How to cut down on alcohol (and still have your daily cocktail)
A boom in alcohol-free drinks means it's easier than ever to cut back on your daily tipple.
While many were mastering the art of the perfect sourdough in 2020, or learning Italian or bingeing on jigsaw puzzles, it turns out a lot of us were drinking.
Data released by the Australian Bureau of Statistics shows supermarkets, bottle shops and other retailers turned over a record $15.6 billion in alcohol sales in 2020. That’s an increase of 26.7 per cent or $3.3 billion more than in 2019.
At the same time, according to research conducted last year by the Foundation for Alcohol Research and Education (FARE), 20 per cent of Australian households admitted to buying “more alcohol than usual” since the COVID-19 outbreak and, of these, 34 per cent say they are now drinking alcohol daily.
Alcohol-free cocktails are on the rise. Photo: Jana Langhorst.
The sober-drinking drink
If you think it might be time to cut back, the good news is that non-alcoholic drinks have come a long way since the ’70s, when Claytons – “The drink you have when you’re not having a drink” – became the byword for anything that’s a poor substitute for the real thing.
In the past few years, no and low-alcohol drinks have shrugged off their daggy reputation, with a slew of sophisticated offerings that have inspired the rise of alcohol-free bars in London, Dublin and the US, and found their way onto upmarket restaurant menus. Dan Murphy’s recorded double-digit year-on-year growth in non-alcoholic beverage sales in 2019, while the inaugural Melbourne Cocktail Festival in February presented a masterclass focused on mocktails as refined as their cocktail cousins.
Next time you reach for a drink, consider these new-breed no- and low-alcohol options available from liquor retailers. Online stores dedicated to this growing market, such as Alcofree and Sans Drinks, offer even more choices.
Non-alcoholic spirits have been driving the booze-free bandwagon since Seedlip launched in the UK in 2015. Its three products are distilled with different blends of herbs, spices and citrus. Other internationals include Ceder’s, a juniper-based distillate from Sweden, and South Africa’s pre-mixed ‘gin’ and tonic, The Duchess.
Brunswick Aces produces Melbourne’s own gin alternative, while Sydney-based Lyre’s launched last year with 13 products that closely mimic spirits including whisky, absinthe and orange liqueur. Unlike other alt-spirits, Lyre’s potions aren’t distilled. They are cunning blends of ingredients arrived at after genuine spirits’ flavour profiles were scientifically deconstructed – right down to alcohol’s ‘burn’, which is replicated with pepper, ginger and menthol.
Although they may not quite cut it drunk neat, when blended with mixers as part of more complex cocktails, the new non-alcoholic spirits have sophisticated flavour profiles that leave Claytons in the dust.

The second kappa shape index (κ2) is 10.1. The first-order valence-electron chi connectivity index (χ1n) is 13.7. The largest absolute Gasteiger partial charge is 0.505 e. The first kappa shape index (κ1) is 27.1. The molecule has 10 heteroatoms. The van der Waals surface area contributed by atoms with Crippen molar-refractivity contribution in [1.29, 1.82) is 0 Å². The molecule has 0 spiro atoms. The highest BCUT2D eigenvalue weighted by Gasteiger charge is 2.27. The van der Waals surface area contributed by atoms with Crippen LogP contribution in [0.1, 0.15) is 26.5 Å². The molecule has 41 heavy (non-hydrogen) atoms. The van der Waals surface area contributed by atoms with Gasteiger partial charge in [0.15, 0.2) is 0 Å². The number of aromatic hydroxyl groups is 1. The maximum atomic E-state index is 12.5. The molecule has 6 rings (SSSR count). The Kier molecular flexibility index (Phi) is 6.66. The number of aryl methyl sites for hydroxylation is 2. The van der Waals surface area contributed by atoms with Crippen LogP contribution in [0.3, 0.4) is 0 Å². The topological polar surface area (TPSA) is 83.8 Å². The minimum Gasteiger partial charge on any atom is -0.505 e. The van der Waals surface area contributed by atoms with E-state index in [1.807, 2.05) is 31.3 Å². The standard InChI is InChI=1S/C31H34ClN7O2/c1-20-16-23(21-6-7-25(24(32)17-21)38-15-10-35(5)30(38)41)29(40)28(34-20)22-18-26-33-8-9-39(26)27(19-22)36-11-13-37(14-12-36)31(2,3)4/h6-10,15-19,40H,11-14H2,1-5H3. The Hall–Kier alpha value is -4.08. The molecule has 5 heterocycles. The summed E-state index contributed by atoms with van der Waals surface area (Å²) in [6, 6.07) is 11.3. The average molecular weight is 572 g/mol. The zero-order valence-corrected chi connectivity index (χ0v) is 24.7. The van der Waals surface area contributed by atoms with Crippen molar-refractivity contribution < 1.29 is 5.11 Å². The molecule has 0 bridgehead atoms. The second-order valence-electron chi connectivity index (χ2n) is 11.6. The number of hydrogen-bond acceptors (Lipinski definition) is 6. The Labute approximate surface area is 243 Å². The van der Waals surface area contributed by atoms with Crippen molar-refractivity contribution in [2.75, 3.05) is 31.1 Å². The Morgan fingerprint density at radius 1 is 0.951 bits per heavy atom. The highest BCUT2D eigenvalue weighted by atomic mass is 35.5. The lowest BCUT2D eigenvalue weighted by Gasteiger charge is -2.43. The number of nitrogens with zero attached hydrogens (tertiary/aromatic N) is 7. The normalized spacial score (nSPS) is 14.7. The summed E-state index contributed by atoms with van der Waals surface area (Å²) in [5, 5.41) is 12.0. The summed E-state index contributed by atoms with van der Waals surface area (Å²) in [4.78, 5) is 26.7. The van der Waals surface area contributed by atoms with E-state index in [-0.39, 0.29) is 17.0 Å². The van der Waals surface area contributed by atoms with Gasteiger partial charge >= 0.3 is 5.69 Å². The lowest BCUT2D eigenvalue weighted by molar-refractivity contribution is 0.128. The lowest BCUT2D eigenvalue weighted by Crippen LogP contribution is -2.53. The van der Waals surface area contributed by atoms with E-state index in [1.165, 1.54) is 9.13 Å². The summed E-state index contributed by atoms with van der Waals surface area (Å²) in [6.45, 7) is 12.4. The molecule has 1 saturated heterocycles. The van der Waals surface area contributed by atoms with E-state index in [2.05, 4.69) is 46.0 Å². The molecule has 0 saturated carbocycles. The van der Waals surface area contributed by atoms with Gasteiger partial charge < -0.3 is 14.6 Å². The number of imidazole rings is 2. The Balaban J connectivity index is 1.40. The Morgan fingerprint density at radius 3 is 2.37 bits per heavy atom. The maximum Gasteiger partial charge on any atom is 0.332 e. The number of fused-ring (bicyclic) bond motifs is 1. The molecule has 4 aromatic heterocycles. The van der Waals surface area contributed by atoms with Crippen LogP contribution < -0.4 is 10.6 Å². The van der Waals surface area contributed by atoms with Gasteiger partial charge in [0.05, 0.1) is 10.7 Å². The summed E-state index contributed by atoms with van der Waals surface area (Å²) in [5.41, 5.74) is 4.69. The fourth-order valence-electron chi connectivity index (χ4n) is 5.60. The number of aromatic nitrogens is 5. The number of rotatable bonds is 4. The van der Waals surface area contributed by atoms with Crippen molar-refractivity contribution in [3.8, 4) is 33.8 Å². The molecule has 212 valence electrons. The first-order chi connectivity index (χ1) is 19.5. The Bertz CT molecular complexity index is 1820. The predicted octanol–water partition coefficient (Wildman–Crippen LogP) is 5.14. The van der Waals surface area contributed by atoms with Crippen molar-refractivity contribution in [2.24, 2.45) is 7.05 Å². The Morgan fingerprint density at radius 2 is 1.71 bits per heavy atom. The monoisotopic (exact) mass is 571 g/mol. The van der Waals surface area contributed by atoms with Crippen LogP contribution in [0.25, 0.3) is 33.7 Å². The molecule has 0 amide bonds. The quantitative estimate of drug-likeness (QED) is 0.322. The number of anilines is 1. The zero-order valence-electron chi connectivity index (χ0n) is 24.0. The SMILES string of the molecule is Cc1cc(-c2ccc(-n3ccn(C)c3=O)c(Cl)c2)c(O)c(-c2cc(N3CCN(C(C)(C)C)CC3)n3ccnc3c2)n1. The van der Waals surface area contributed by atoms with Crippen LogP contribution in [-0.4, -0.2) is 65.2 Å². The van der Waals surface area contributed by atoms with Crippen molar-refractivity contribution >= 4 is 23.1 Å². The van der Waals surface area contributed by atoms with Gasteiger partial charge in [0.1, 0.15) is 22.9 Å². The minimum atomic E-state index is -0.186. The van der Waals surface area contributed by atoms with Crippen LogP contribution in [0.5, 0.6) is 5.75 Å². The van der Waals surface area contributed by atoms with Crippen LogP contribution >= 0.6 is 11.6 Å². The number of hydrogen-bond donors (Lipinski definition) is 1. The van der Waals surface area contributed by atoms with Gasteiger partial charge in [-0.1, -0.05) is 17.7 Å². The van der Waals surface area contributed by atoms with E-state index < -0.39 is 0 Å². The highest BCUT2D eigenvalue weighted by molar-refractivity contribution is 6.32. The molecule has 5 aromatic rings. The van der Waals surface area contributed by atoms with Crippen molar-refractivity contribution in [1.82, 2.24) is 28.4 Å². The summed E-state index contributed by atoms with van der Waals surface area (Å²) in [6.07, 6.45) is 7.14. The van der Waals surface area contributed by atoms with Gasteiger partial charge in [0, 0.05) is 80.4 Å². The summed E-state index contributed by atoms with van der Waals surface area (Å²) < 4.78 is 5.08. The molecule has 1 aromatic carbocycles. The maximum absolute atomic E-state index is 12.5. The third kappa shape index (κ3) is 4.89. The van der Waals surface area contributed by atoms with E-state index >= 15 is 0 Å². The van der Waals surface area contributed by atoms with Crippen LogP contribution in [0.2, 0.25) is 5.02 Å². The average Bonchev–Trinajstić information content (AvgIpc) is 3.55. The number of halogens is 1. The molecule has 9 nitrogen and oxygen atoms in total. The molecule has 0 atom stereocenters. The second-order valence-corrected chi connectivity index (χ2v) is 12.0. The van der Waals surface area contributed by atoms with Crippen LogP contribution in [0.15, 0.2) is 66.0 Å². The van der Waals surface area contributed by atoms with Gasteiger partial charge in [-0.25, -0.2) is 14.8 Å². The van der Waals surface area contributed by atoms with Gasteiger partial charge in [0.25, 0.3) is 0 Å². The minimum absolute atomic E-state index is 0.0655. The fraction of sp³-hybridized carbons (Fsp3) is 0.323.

Non-alcoholic wine is produced in two ways: grape juice is fermented and matured like wine, then the alcohol is removed (a trace 0.5 per cent usually remains); or grape juice is simply mixed with water and perhaps other ingredients then carbonated. A well-established, refreshing example of the latter is the gingery sparkler made by Victoria’s Robinvale Wines, whose non-alcoholic range also includes Muscat Moscato and Sparkling Passion. Similarly, verjuice gives an acidic zing to celebrity chef Maggie Beer’s alcohol-free sparkling chardonnay and cabernet juice.
Dedicated to non-alcoholic wines, Australian company Edenvale uses both methods to create a generous range including shiraz, sparkling rose and riesling. The Lindeman’s and McGuigan wineries make de-alcoholised sparkling wines, while imports include Spain’s Natureo and Blue Nun from Germany.
Like non-alcoholic wine, beer with zero (or near-zero) per cent alcohol has been on the shelves for years. Made like regular beer, it’s usually heated to remove alcohol, but this tends to adversely affect flavour. More recently, new methods such as vacuum distillation (which enables alcohol to evaporate at a lower temperature) and reverse osmosis have delivered better results.
Major brands including Carlton, Cooper’s, Peroni and Heineken produce beers with little or no alcohol, but Queensland-based Sobah is generating the most excitement. This craft brewery dedicated to booze-free beer is led by Gamilaroi man and psychologist Clinton Schultz, and sells brews spiked with native ingredients such as finger lime, Davidson plum and pepperberry.
More options for less alcohol
Herbaceous Norfolk Punch and Rochester Ginger mixed with soda water have long been favourites among teetotallers, but more recently tea and kombucha have become go-to base ingredients for non-alcoholic cocktails.
Last year, newcomer Non charged to the front of this alternative pack. Created by a Melbourne chef whose CV includes time at Copenhagen’s acclaimed culinary temple Noma, this five-strong range is made by infusing dried fruits, herbs and spices in hot water. It’s so good it’s turning up on the menus of leading restaurants, including Melbourne’s Supernormal.
RACV Goldfields Resort restaurant's Blueberry and Rosemary Smash.
DIY alcohol-free cocktails at home
On the menu
RACV Goldfields Resort restaurant and bars manager Cindy Volkmann has poured her fair share of alcoholic fizz. This is her go-to alcohol-free cocktail recipe. This deliciously sip-worthy Rosemary and Blueberry Smash is a tangy treat, perfect for lazy afternoons.
Rosemary Blueberry smash
- 7 or 8 blueberries
- 1 rosemary sprig, stripped
- 30 millilitres honey syrup
- 30 millilitres fresh lemon juice, strained
- Sparkling mineral water, ice
Gently muddle blueberries, rosemary leaves and honey syrup in shaker. Add lemon juice and ice, cover and shake vigorously for 10 seconds. Strain to tumbler over ice, top with sparkling water and stir. Garnish with rosemary sprig and skewered blueberries.